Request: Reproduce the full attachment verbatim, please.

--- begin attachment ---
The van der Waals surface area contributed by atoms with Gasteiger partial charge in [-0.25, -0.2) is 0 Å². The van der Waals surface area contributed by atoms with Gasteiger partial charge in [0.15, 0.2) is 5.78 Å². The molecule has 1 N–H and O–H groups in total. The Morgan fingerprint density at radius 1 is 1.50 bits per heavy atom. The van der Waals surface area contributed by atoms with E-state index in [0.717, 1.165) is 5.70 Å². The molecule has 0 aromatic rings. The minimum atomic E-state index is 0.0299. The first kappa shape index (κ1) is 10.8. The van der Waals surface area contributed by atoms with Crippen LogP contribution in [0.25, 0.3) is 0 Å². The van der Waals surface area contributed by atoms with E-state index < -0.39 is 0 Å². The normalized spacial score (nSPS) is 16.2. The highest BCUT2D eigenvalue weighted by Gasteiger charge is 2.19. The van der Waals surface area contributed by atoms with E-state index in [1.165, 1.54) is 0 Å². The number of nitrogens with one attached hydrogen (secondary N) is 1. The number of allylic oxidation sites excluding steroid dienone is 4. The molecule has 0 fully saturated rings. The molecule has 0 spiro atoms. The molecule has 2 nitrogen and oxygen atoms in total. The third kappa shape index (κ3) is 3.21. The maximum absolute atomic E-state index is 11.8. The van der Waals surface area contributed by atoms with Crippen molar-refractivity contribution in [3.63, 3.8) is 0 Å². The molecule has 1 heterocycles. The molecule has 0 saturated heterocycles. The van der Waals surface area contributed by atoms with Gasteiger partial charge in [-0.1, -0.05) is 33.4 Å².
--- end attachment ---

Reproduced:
The van der Waals surface area contributed by atoms with Gasteiger partial charge in [-0.25, -0.2) is 0 Å². The van der Waals surface area contributed by atoms with Gasteiger partial charge in [0.15, 0.2) is 5.78 Å². The molecule has 1 N–H and O–H groups in total. The Morgan fingerprint density at radius 1 is 1.50 bits per heavy atom. The van der Waals surface area contributed by atoms with E-state index in [0.717, 1.165) is 5.70 Å². The molecule has 0 aromatic rings. The minimum atomic E-state index is 0.0299. The first kappa shape index (κ1) is 10.8. The van der Waals surface area contributed by atoms with Crippen LogP contribution in [0.25, 0.3) is 0 Å². The van der Waals surface area contributed by atoms with E-state index < -0.39 is 0 Å². The normalized spacial score (nSPS) is 16.2. The highest BCUT2D eigenvalue weighted by Gasteiger charge is 2.19. The van der Waals surface area contributed by atoms with E-state index in [1.165, 1.54) is 0 Å². The number of nitrogens with one attached hydrogen (secondary N) is 1. The number of allylic oxidation sites excluding steroid dienone is 4. The molecule has 0 fully saturated rings. The molecule has 0 spiro atoms. The molecule has 2 nitrogen and oxygen atoms in total. The third kappa shape index (κ3) is 3.21. The maximum absolute atomic E-state index is 11.8. The van der Waals surface area contributed by atoms with Crippen molar-refractivity contribution in [3.63, 3.8) is 0 Å². The molecule has 1 heterocycles. The molecule has 0 saturated heterocycles. The van der Waals surface area contributed by atoms with Gasteiger partial charge in [-0.1, -0.05) is 33.4 Å².